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Biotin


What is it?

Biotin is a vitamin that is found in small amounts in numerous foods.

Biotin is used for preventing and treating biotin deficiency associated with pregnancy, long-term tube feeding, malnutrition, and rapid weight loss. It is also used orally for hair loss, brittle nails, skin rash in infants (seborrheic dermatitis), diabetes, and mild depression.

How effective is it?

Natural Medicines Comprehensive Database rates effectiveness based on scientific evidence according to the following scale: Effective, Likely Effective, Possibly Effective, Possibly Ineffective, Likely Ineffective, Ineffective, and Insufficient Evidence to Rate.

The effectiveness ratings for BIOTIN are as follows:

Likely effective for...

  • Treating and preventing biotin deficiency. Symptoms of deficiency include thinning of the hair (often with loss of hair color), and red scaly rash around the eyes, nose, and mouth. Other symptoms include depression, listlessness, hallucinations, and tingling in the arms and legs. There is some evidence that cigarette smoking may cause mild biotin deficiency.

Possibly ineffective for...

  • Skin rash in infants (seborrheic dermatitis).

Insufficient evidence to rate effectiveness for...

  • Hair loss. There is some preliminary evidence that hair loss can be reduced when biotin is taken by mouth in combination with zinc while a cream containing the chemical compound clobetasol propionate (Olux, Temovate) is applied to the skin.
  • Diabetes. Biotin alone doesn’t seem to affect blood sugar levels in people with type 2 diabetes. However, there is some evidence that a combination of biotin and chromium (Diachrome, Nutrition 21) might lower blood sugar in people with diabetes, whose diabetes is poorly controlled by prescription medicines.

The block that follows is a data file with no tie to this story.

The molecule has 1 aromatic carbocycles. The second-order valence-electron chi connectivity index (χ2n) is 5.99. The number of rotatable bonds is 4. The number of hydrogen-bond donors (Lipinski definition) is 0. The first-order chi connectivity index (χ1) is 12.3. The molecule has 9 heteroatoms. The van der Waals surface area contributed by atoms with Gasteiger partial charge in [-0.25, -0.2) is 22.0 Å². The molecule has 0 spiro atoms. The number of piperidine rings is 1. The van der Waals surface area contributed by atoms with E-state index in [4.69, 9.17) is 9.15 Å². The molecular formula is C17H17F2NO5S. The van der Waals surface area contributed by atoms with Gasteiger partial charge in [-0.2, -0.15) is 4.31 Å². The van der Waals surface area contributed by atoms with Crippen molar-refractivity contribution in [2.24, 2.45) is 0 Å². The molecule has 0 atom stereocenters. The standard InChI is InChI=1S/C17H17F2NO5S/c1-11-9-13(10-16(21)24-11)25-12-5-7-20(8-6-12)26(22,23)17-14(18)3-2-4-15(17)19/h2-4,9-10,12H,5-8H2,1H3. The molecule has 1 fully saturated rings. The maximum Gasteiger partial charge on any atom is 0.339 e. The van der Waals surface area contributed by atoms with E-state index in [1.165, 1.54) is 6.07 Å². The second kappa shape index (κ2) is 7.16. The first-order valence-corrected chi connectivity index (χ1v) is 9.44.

• Diabetic nerve pain. There is some evidence that biotin can reduce nerve pain in people with diabetes.
  • Brittle fingernails and toenails. Biotin might increase the thickness of fingernails and toenails in people with brittle nails.
  • Other conditions.
More evidence is needed to rate biotin for these uses.

How does it work?

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Biotin is an important component of enzymes in the body that break down certain substances like fats, carbohydrates, and others.

There isn’t a good laboratory test for detecting biotin deficiency, so this condition is usually identified by its symptoms, which include thinning of the hair (frequently with loss of hair color) and red scaly rash around the eyes, nose, and mouth. Nervous system symptoms include depression, exhaustion, hallucinations, and tingling of the arms and legs. There is some evidence that diabetes could result in biotin deficiency.

Are there safety concerns?

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Biotin is LIKELY SAFE for most people when taken appropriately and by mouth. Biotin is well tolerated when used at recommended dosages.

Special precautions & warnings:

Pregnancy and breast-feeding: Biotin is POSSIBLY SAFE when used in recommended amounts during pregnancy and breast-feeding.

Kidney dialysis: People receiving kidney dialysis may need extra biotin. Check with your health care provider.

Are there interactions with medications?

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It is not known if this product interacts with any medicines.

Before taking this product, talk with your health professional if you take any medications.

Are there interactions with herbs and supplements?

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There are no known interactions with herbs and supplements.